The morning of Oct. 9, 2018, we arrived early on the campus of The Southern Baptist Theological Seminary for coffee and time to catch up with our old friend and digital media entrepreneur, Marty Duren. Little did we realize how the week would evolve. For simplicity’s sake, we’ll break it down over the next three posts:
Dr. Tom Nettles
As providence would have it, we had the chance to visit for about 20 minutes with Dr. Nettles in the campus coffee shop while Marty snapped selfies. When the histories of the SBC’s conservative shift are written, if Tom Nettles does not figure prominently in their narrative the books should be burned. Alongside our former professor, the late Russ Bush, Tom Nettles is responsible like few others for firing the shot heard round the convention.
Truly, if Adrian Rogers was the voice of the Resurgence, and Paul Pressler was the strategist, it is Tom Nettles who was the brains. In fact, I’ve always found it a little bewildering that Nettles hasn’t been a consistent speaker at the annual SBC Pastor’s Conference. His near encyclopedic knowledge of Baptist history couples with his profound dexterity as an exegete and an evangelist’s proper passion for the glory of God in a way that would lift such meetings toward something higher and nobler than the ministerial trivialities that often masquerade as “breakout sessions.”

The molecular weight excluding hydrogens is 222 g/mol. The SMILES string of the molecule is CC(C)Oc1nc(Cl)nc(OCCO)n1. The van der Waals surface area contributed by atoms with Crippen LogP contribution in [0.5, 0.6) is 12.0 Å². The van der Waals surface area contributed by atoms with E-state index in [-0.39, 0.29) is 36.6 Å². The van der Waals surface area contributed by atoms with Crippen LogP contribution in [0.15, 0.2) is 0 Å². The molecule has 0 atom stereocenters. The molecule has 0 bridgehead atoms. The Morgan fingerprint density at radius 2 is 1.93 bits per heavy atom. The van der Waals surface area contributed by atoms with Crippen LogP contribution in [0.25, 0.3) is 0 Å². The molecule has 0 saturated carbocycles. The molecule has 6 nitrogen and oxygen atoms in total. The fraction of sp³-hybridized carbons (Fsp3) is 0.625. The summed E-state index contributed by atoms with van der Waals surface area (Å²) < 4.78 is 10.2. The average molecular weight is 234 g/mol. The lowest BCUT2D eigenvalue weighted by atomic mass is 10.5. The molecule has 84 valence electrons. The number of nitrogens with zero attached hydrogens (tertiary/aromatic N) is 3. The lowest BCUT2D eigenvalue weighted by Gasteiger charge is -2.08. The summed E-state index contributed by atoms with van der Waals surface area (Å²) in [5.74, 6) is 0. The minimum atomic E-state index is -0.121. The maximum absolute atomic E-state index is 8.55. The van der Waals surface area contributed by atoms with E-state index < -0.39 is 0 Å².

Almost immediately, we started talking about social justice and the Gospel. And that’s when it dawned on me: I had been on Southern’s campus for barely 10 minutes before the conversation was about the Gospel. I had a powerful sense that this is probably commonplace at Southern, and most certainly with Nettles.
Which reminded us of our first visit to Grace Baptist Church in Cape Coral, FL, where Nettles’s close associate, Tom Ascol, serves as pastor. Earlier this year on a Sunday morning, we walked into the church and were instantly greeted by one of the most sincere, articulate, and passionate soul winners we’ve ever met.
We counted four times in the span of 90 minutes that we were either directly told the good news of salvation, given literature that explained the Gospel, or asked politely if we had trusted Christ alone for hope of eternal life. And it was completely organic, winsome, and non-threatening. Without any notion of our background, education, or spiritual condition, one of Grace Baptist’s laymen earnestly preached Jesus to a stranger who’d come to worship.
Which is to say this: People who worry about the Founders and complain that an aversion to “altar calls” indicates a lost interest in soul winning don’t get it. These men — Nettles and Ascol — love the Gospel so much they have spent their entire lives helping others learn how to share it coherently and prophetically. My suspicion is that a consistent, faithful, and undeterred commitment to the doctrines of grace has made these men — and those whom they’ve discipled — more effective soul winners than many of their “traditionalist” critics.
Or put another way: SBC Today withers; Connect 316 fadeth. But the Word of God abides forever.
Next up: Dr. Berry Driver and the Library Staff . . .
2 thoughts on “Louisville’s Ghosts: Pt. 2”
Are you doing okay? It’s been already several days without a new post,
PP has claimed his 4th of the Big Five.